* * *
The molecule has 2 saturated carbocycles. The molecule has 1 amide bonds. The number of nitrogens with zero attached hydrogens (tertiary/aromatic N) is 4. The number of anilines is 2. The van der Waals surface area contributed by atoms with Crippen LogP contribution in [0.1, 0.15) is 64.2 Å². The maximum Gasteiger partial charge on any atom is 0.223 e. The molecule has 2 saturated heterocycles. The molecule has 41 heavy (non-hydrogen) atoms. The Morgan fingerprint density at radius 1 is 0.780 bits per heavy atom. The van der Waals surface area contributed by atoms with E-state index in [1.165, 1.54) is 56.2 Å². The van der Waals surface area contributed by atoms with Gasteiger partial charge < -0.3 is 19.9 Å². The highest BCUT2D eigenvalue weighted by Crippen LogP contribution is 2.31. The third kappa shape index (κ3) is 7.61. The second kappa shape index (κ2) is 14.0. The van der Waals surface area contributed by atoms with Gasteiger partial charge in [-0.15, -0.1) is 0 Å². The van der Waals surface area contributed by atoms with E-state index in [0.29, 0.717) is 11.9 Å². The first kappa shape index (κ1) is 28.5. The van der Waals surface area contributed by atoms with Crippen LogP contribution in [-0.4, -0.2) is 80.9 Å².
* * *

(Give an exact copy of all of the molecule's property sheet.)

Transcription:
The molecule has 2 saturated carbocycles. The molecule has 1 amide bonds. The number of nitrogens with zero attached hydrogens (tertiary/aromatic N) is 4. The number of anilines is 2. The van der Waals surface area contributed by atoms with Crippen LogP contribution in [0.1, 0.15) is 64.2 Å². The maximum Gasteiger partial charge on any atom is 0.223 e. The molecule has 2 saturated heterocycles. The molecule has 41 heavy (non-hydrogen) atoms. The Morgan fingerprint density at radius 1 is 0.780 bits per heavy atom. The van der Waals surface area contributed by atoms with E-state index in [1.165, 1.54) is 56.2 Å². The van der Waals surface area contributed by atoms with Gasteiger partial charge < -0.3 is 19.9 Å². The highest BCUT2D eigenvalue weighted by Crippen LogP contribution is 2.31. The third kappa shape index (κ3) is 7.61. The second kappa shape index (κ2) is 14.0. The van der Waals surface area contributed by atoms with Gasteiger partial charge in [-0.15, -0.1) is 0 Å². The van der Waals surface area contributed by atoms with E-state index in [0.29, 0.717) is 11.9 Å². The first kappa shape index (κ1) is 28.5. The van der Waals surface area contributed by atoms with Crippen LogP contribution in [-0.4, -0.2) is 80.9 Å².